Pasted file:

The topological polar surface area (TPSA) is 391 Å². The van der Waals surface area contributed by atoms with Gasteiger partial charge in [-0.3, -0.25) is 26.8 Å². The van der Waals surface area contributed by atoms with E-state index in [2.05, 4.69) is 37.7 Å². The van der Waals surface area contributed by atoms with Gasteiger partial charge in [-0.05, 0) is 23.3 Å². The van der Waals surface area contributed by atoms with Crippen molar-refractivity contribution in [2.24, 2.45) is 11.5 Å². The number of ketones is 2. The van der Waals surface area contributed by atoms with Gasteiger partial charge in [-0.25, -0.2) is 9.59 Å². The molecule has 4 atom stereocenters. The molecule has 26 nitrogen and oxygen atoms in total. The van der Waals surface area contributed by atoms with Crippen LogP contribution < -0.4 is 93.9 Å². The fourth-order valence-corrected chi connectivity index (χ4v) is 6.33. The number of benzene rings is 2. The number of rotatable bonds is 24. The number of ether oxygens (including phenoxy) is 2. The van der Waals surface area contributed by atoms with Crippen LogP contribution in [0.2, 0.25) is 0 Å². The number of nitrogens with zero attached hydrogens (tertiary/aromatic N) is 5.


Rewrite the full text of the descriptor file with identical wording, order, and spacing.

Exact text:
The topological polar surface area (TPSA) is 391 Å². The van der Waals surface area contributed by atoms with Gasteiger partial charge in [-0.3, -0.25) is 26.8 Å². The van der Waals surface area contributed by atoms with E-state index in [2.05, 4.69) is 37.7 Å². The van der Waals surface area contributed by atoms with Gasteiger partial charge in [-0.05, 0) is 23.3 Å². The van der Waals surface area contributed by atoms with Crippen molar-refractivity contribution in [2.24, 2.45) is 11.5 Å². The number of ketones is 2. The van der Waals surface area contributed by atoms with Gasteiger partial charge in [-0.25, -0.2) is 9.59 Å². The molecule has 4 atom stereocenters. The molecule has 26 nitrogen and oxygen atoms in total. The van der Waals surface area contributed by atoms with Crippen LogP contribution < -0.4 is 93.9 Å². The fourth-order valence-corrected chi connectivity index (χ4v) is 6.33. The number of benzene rings is 2. The number of rotatable bonds is 24. The number of ether oxygens (including phenoxy) is 2. The van der Waals surface area contributed by atoms with Crippen LogP contribution in [0.2, 0.25) is 0 Å². The number of nitrogens with zero attached hydrogens (tertiary/aromatic N) is 5.